THE NEMOURS FOUNDATION D/B/A NEMOURS CHILDREN'S HOSPITAL, ORLANDO, Petitioner,
XIOMARA MARTINEZ ARROYO, INDIVIDUALLY AND AS NATURAL GUARDIAN OF RAMON APONTE, A MINOR, AND RAMON LUIS APONTE, INDIVIDUALLY, Respondents.
FINAL UNTIL TIME EXPIRES TO FILE MOTION FOR REHEARING AND
DISPOSITION THEREOF IF FILED
Petition for Certiorari Review of Order from the Circuit
Court for Orange County, Heather L. Higbee, Judge.
Francis E. Pierce, III and Susan E. Sewell, of Mateer
Harbert, P.A., Orlando, for Petitioner.
R. Gooden, of Boyd & Jenerette, PA, Jacksonville, Edward
J. Carbone and Jacqueline R. A. Root, of Pennington, P.A.,
Tampa, Amicus Curiae for Florida Defense Lawyers Association,
in support of Petitioner.
S. Bolin, of Bolin Law Group, Tampa, Amicus Curiae, for The
Florida Hospital Association, in support of Petitioner.
Christopher V. Carlyle, of the Carlyle Appellate Law Firm,
Orlando, for Respondents.
The Nemours Foundation d/b/a Nemours Children's Hospital,
seeks certiorari relief from an order requiring it to produce
five documents that it claims are protected by the
attorney-client privilege. The order was rendered after this
Court quashed, without prejudice, a prior order requiring
production of the documents because that order lacked the
requisite detailed findings necessary for meaningful
appellate review. Nemours Found. v. Arroyo (Nemours
I), 262 So.3d 208 (Fla. 5th DCA 2018). We reject without
further discussion Petitioner's argument that the order
under review fails to comply with this Court's mandate in
Nemours I. We hold the discovery order does not
depart from the essential requirements of the law; therefore,
we deny the petition.
Xiomara Martinez Arroyo and Ramon Luis Aponte, sued
Petitioner for medical negligence following injuries their
minor child, Ramon Aponte, allegedly sustained while
undergoing a procedure at Nemours Children's Hospital.
During discovery, Respondents requested that Petitioner
produce, among other things, "all Amendment 7
records." Over Petitioner's objection, the trial
court ordered Petitioner to produce written statements of
five of its employees that had been provided to its in-house
remand from Nemours I, the trial court conducted a
second in-camera review of the five employee statements at
issue. Concluding that Petitioner had failed to sustain its
burden of proving the statements were protected by the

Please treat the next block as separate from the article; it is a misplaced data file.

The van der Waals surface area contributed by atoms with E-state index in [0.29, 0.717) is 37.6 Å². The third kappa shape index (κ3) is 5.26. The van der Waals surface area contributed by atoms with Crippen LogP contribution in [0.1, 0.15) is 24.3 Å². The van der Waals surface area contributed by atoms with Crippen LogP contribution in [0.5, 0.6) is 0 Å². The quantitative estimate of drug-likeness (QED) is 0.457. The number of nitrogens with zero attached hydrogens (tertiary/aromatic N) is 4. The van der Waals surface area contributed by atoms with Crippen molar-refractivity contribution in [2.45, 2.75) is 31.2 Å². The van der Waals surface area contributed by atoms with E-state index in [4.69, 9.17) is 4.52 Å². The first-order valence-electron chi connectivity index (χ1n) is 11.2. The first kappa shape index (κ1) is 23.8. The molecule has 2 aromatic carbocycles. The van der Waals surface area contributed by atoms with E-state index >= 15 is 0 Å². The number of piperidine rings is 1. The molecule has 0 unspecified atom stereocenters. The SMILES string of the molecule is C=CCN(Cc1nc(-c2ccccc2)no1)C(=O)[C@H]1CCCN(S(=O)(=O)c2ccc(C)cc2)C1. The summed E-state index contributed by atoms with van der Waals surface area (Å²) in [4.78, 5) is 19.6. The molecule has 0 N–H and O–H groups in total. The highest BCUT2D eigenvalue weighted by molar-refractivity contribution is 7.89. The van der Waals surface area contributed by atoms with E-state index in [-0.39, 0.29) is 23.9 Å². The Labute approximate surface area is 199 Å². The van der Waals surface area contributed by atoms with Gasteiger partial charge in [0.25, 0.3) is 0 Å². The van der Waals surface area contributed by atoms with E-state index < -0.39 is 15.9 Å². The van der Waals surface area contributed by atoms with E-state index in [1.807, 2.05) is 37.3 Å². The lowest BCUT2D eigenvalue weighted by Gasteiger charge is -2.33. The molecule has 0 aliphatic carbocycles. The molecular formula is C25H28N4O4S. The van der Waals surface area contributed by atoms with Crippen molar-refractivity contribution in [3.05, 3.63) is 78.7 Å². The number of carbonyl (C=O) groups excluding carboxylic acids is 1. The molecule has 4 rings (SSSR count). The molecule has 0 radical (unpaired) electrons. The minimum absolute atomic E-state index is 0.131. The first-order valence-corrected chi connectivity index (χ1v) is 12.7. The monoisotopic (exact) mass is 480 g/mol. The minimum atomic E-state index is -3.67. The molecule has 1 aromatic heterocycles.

attorney-client privilege, the trial court again entered an
order overruling Petitioner's objection. Petitioner
requests this Court to quash that order, arguing as it did
below and in Nemours I, that the employee statements
are protected by the attorney-client privilege and not
subject to disclosure.
lies to review a trial court's order compelling
production of documents claimed to be protected by the
attorney-client privilege, due to the potential for
irreparable harm. Montanez v. Publix Super Mkts.,
Inc., 135 So.3d 510, 512 (Fla. 5th DCA 2014). Even so,
an appellate court may grant certiorari relief only where the
petitioner demonstrates that the discovery order at issue
constitutes a departure from the essential requirements of
the law. Finn Law Grp., P.A. v. Orange Lake Country Club,
Inc., 206 So.3d 169, 170 (Fla. 5th DCA 2016). Departure
from the essential requirements of the law is more than mere
legal error and instead occurs "when there has been a
violation of a clearly established principle of law resulting
in a miscarriage of justice." Combs v. State,
436 So.2d 93, 95-96 (Fla. 1983). Under this framework, we
consider whether the discovery order at issue so departs.
attorney-client privilege "protects only those
disclosures necessary to obtain informed legal advice."
Genovese v. Provident Life & Accident Ins. Co.,
74 So.3d 1064, 1067 (Fla. 2011) (quoting Fisher v. United
States, 425 U.S. 391, 403 (1976)); see
also § 90.502(2), Fla. Stat. (2019) (protecting
confidential communications made "in the rendition of
legal services to the client"). While this privilege
applies to corporations to promote full and frank
conversations between corporations and their counsel, claims
of the privilege in the corporate context are subjected to a
heightened level of scrutiny. S. Bell Tel. & Tel. Co.
v. Deason, 632 So.2d 1377, 1383 (Fla. 1994) (requiring
heightened level of scrutiny for claims of privilege in
corporate context to minimize threat of corporations cloaking
information with attorney-client privilege to avoid
discovery). Thus, to establish whether a document is
protected by the attorney-client privilege in the corporate
context, a corporation must show:
(1) the communication would not have been made but for the
contemplation of legal services;
(2) the employee making the communication did so at the
direction of his or her ...